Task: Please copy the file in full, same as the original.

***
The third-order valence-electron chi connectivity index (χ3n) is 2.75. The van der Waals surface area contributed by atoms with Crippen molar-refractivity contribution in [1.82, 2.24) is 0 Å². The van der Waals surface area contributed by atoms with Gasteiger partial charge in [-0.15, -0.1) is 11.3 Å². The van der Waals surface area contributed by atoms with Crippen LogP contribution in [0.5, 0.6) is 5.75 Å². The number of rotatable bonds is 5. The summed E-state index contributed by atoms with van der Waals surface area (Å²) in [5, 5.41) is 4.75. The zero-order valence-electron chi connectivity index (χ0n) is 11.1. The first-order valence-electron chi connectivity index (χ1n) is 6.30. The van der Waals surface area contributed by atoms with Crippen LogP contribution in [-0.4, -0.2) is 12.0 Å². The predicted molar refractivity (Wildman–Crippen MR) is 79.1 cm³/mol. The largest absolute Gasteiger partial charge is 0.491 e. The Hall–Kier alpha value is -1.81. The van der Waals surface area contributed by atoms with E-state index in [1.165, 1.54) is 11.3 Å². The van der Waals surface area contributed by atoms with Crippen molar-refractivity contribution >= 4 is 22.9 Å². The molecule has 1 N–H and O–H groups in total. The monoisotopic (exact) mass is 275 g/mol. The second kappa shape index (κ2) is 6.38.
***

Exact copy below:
The third-order valence-electron chi connectivity index (χ3n) is 2.75. The van der Waals surface area contributed by atoms with Crippen molar-refractivity contribution in [1.82, 2.24) is 0 Å². The van der Waals surface area contributed by atoms with Gasteiger partial charge in [-0.15, -0.1) is 11.3 Å². The van der Waals surface area contributed by atoms with Crippen LogP contribution in [0.5, 0.6) is 5.75 Å². The number of rotatable bonds is 5. The summed E-state index contributed by atoms with van der Waals surface area (Å²) in [5, 5.41) is 4.75. The zero-order valence-electron chi connectivity index (χ0n) is 11.1. The first-order valence-electron chi connectivity index (χ1n) is 6.30. The van der Waals surface area contributed by atoms with Crippen LogP contribution in [-0.4, -0.2) is 12.0 Å². The predicted molar refractivity (Wildman–Crippen MR) is 79.1 cm³/mol. The largest absolute Gasteiger partial charge is 0.491 e. The Hall–Kier alpha value is -1.81. The van der Waals surface area contributed by atoms with E-state index in [1.165, 1.54) is 11.3 Å². The van der Waals surface area contributed by atoms with Crippen molar-refractivity contribution >= 4 is 22.9 Å². The molecule has 1 N–H and O–H groups in total. The monoisotopic (exact) mass is 275 g/mol. The second kappa shape index (κ2) is 6.38.